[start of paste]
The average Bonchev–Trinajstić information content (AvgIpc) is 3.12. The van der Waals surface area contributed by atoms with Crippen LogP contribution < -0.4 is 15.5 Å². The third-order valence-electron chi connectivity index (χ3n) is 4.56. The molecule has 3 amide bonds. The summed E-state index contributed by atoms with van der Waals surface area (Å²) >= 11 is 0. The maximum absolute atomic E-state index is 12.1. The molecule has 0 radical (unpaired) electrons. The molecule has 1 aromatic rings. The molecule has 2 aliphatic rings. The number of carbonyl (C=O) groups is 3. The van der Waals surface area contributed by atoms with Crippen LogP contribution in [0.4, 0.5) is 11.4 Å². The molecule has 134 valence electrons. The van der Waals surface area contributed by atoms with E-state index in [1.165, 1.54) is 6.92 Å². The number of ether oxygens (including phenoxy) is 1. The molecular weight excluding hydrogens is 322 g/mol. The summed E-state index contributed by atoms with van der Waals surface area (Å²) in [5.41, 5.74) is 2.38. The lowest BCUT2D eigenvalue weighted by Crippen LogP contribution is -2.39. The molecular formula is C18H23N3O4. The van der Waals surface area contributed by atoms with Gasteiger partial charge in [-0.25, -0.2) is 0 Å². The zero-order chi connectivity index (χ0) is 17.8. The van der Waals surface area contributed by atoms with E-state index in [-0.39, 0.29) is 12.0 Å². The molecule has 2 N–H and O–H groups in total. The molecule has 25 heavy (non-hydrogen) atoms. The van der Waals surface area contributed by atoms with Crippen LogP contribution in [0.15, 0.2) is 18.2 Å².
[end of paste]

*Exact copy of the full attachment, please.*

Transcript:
The average Bonchev–Trinajstić information content (AvgIpc) is 3.12. The van der Waals surface area contributed by atoms with Crippen LogP contribution < -0.4 is 15.5 Å². The third-order valence-electron chi connectivity index (χ3n) is 4.56. The molecule has 3 amide bonds. The summed E-state index contributed by atoms with van der Waals surface area (Å²) >= 11 is 0. The maximum absolute atomic E-state index is 12.1. The molecule has 0 radical (unpaired) electrons. The molecule has 1 aromatic rings. The molecule has 2 aliphatic rings. The number of carbonyl (C=O) groups is 3. The van der Waals surface area contributed by atoms with Crippen LogP contribution in [0.4, 0.5) is 11.4 Å². The molecule has 134 valence electrons. The van der Waals surface area contributed by atoms with E-state index in [1.165, 1.54) is 6.92 Å². The number of ether oxygens (including phenoxy) is 1. The molecular weight excluding hydrogens is 322 g/mol. The summed E-state index contributed by atoms with van der Waals surface area (Å²) in [5.41, 5.74) is 2.38. The lowest BCUT2D eigenvalue weighted by Crippen LogP contribution is -2.39. The molecular formula is C18H23N3O4. The van der Waals surface area contributed by atoms with Gasteiger partial charge in [-0.25, -0.2) is 0 Å². The zero-order chi connectivity index (χ0) is 17.8. The van der Waals surface area contributed by atoms with E-state index in [-0.39, 0.29) is 12.0 Å². The molecule has 2 N–H and O–H groups in total. The molecule has 25 heavy (non-hydrogen) atoms. The van der Waals surface area contributed by atoms with Crippen LogP contribution in [0.15, 0.2) is 18.2 Å².